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Among the likely big winners: Telemedicine companies like Teladoc and American Well.
Start-ups that offer virtual care as an alternative to sending an employee to a physical doctor's office, will likely play a big role in lowering costs. These companies have spent the past decade pushing for federal and state governments to provide clinicians with a way to bill their patients for consultations conducted via video or over the phone, and have made some major progress.
These apps provide a first-step alternative to visiting a doctor in person, which is a real hardship for many Americans living in rural areas. Because they live so far from doctors, a lot of people in rural areas delay or avoid doctor's visits until they're really sick.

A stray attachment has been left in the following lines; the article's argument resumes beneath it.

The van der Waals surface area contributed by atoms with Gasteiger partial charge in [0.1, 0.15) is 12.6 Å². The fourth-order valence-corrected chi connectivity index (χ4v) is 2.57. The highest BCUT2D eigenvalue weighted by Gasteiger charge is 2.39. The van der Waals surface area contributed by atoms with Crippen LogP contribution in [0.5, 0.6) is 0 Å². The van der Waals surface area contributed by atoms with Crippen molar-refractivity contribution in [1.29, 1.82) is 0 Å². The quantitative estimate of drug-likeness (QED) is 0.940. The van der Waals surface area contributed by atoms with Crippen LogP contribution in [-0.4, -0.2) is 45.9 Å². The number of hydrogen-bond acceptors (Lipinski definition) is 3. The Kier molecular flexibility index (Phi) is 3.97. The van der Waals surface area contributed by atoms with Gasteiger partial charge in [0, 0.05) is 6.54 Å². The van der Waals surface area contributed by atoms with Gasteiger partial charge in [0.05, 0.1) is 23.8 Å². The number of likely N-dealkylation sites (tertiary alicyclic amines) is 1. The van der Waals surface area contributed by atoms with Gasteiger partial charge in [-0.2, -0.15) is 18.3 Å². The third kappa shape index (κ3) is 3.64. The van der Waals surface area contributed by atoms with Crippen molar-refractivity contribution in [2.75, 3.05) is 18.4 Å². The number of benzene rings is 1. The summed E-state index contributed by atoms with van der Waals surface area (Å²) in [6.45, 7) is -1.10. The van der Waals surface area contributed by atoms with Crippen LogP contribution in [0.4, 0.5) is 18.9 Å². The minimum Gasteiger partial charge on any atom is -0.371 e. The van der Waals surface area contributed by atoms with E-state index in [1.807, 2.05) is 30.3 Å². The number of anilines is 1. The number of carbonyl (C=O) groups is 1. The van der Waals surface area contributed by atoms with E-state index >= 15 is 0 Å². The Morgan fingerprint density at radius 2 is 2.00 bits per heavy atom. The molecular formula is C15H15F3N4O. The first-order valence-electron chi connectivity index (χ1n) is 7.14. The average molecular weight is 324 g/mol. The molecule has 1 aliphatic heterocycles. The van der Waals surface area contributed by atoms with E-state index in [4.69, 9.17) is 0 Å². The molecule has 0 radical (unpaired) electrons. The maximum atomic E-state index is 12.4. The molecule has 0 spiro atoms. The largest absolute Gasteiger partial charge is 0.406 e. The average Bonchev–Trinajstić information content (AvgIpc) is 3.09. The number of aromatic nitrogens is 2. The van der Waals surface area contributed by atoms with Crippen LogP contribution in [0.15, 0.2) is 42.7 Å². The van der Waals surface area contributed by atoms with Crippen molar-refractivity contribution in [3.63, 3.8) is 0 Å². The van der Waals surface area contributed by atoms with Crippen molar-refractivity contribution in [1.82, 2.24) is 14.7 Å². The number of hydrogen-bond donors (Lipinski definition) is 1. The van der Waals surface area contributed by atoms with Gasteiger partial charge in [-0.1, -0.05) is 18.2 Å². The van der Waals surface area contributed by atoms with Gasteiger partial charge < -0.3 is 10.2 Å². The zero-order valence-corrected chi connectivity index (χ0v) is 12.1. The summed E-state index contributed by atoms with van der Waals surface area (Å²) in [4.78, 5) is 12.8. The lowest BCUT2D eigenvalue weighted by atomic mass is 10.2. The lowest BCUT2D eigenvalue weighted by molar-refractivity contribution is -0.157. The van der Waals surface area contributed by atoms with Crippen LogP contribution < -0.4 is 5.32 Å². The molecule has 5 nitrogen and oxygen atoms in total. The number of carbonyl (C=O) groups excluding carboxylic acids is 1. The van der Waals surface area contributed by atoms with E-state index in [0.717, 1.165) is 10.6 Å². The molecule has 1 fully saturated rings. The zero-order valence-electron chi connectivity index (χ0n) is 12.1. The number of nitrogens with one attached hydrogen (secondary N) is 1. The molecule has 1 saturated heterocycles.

Getting them to take a ten-minute call with a doctor to figure out next steps could drive down costs for employers. The last thing that a company like Amazon wants is an employee to make an unnecessary, and very expensive, trip to the emergency room.
One big problem with these apps: A lot of people don't know they exist. Teaming up with three huge employers could raise awareness.
"Amazon wants to create healthcare coverage for its employees that starts with technology… telemedicine fits that bill to the T," said Roy Schoenberg, chief executive at American Well, a company that offers telemedicine services to employers.
Other companies that will likely benefit from Amazon's moves in health care are consumer-focused tools that help people find available doctors, book appointments, and get advice on paying their medical bills.
Some start-ups that fit the bill include ZocDoc, an Opentable-like service for health care that Bezos' investment fund made an early bet on; Amino Health, a consumer transparency tool; and Accolade, which works with self-insured employers to help their workers navigate their health insurance and deal with other issues.
"The announcement this morning puts it in center stage and turns the lights on," said Schoenberg. "Bravo."